Medical Monday: More questions than answers on gluten and gut health

We are all aware of the new interest in gluten free diets. Should you be concerned ? To answer, I would first say that if you are well and feeling fine, you need simply eat properly and exercise regularly to keep it that way. You need not avoid gluten. However, if you suffer from bloating and cramping, a visit to your doctor is in order. To prepare, keep a simple food and symptom diary. Be prepared to undergo certain lab studies, or even get a referral to the Gastroenterologist. There are many conditions which might cause these symptoms. Sometimes it is challenging finding out what is wrong. 

Celiac disease is an autoimmune destruction of the lining of the gut, stimulated by gluten, in those that react to it. Gluten is a protein in various grains. Gluten intolerance is very specific reaction and even a small amount can set it off. It can be diagnosed by blood work and sampling at colonoscopy.  Avoidance of gluten allows the lining of the gut to heal. 

If celiac disease proceeds unchecked, the lining of the bowel becomes overly permeable, giving rise to the so called " leaky gut. " The leaky gut is associated with various forms of autoimmunity, but it is not known whether it is the cause or the effect. Regardless, a leaky gut means poor digestion and increased inflammation.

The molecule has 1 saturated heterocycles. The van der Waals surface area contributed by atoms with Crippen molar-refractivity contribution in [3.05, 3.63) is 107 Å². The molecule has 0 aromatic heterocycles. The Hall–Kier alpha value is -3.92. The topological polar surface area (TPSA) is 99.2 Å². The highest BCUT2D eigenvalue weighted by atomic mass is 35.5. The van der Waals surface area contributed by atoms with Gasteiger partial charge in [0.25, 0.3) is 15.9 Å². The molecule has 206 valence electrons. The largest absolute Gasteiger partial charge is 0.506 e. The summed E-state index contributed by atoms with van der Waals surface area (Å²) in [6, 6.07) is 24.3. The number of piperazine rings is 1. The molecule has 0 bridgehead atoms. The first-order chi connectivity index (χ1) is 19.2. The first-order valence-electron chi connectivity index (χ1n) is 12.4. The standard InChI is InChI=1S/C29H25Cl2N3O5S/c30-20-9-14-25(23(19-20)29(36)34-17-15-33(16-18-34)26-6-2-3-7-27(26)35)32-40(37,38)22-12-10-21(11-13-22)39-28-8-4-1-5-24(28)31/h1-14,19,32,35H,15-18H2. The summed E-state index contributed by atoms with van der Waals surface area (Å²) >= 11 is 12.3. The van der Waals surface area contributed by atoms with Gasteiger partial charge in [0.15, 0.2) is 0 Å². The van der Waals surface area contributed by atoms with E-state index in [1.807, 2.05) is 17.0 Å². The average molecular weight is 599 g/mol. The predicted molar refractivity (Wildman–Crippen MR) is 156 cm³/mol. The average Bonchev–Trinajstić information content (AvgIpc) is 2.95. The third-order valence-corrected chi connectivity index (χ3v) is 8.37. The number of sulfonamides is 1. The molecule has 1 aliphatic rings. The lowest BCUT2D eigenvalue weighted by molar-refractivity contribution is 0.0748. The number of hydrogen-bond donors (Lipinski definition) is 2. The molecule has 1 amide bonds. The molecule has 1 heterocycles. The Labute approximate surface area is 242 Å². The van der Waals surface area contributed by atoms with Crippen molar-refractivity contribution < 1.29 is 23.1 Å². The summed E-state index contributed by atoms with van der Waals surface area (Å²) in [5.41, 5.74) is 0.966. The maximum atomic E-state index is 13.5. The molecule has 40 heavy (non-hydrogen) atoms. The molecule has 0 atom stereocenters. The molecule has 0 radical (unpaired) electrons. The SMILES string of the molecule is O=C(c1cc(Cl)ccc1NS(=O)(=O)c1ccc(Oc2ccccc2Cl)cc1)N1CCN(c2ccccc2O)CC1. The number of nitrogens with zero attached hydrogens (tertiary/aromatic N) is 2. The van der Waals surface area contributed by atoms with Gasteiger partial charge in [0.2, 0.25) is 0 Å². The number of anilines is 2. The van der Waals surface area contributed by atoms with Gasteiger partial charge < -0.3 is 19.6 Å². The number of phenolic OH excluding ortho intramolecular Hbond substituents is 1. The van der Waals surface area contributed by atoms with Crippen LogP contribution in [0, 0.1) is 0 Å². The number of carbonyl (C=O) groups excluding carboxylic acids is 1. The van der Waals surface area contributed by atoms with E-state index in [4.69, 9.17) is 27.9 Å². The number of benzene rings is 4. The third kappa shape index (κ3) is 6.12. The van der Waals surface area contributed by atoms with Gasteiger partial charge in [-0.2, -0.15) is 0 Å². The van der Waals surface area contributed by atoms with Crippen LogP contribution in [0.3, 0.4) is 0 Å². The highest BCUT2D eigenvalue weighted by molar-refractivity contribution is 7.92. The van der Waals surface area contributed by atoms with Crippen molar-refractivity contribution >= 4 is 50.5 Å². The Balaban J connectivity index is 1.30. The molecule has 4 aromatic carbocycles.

People without celiac disease can get a leaky gut. They may suffer from other chronic or autoimmune illnesses, or from high levels of chronic stress which influence the gut directly. They may simply have a very unhealthy diet or take in toxic substances like alcohol and tobacco which damage the lining of the gut, leading to a cascade of additional problems later. Again, it is unclear whether the leaky gut is the cause of the effect. 

According to Dr. David Rakel, Assistant Professor and Director of the Integrative Medicine Program, Department of Family Medicine, University of Wisconsin, Madison, treatment for a leaky gut includes the Four R's. 

The four R's are: 

1. Remove irritants

2. Replace enzyme agents 

3. Reinoculate with probiotics 

4. Repair the mucosal lining with exercise fiber and fluids. 

For more information, please see his excellent handout here

I hope this reduces concern about this hot topic. Just be aware, it is a relatively new area of study, and we do not yet have all the answers. Beware of any blanket prescriptions or quick fixes out on the market. And by all means, whatever you do, enjoy your meals.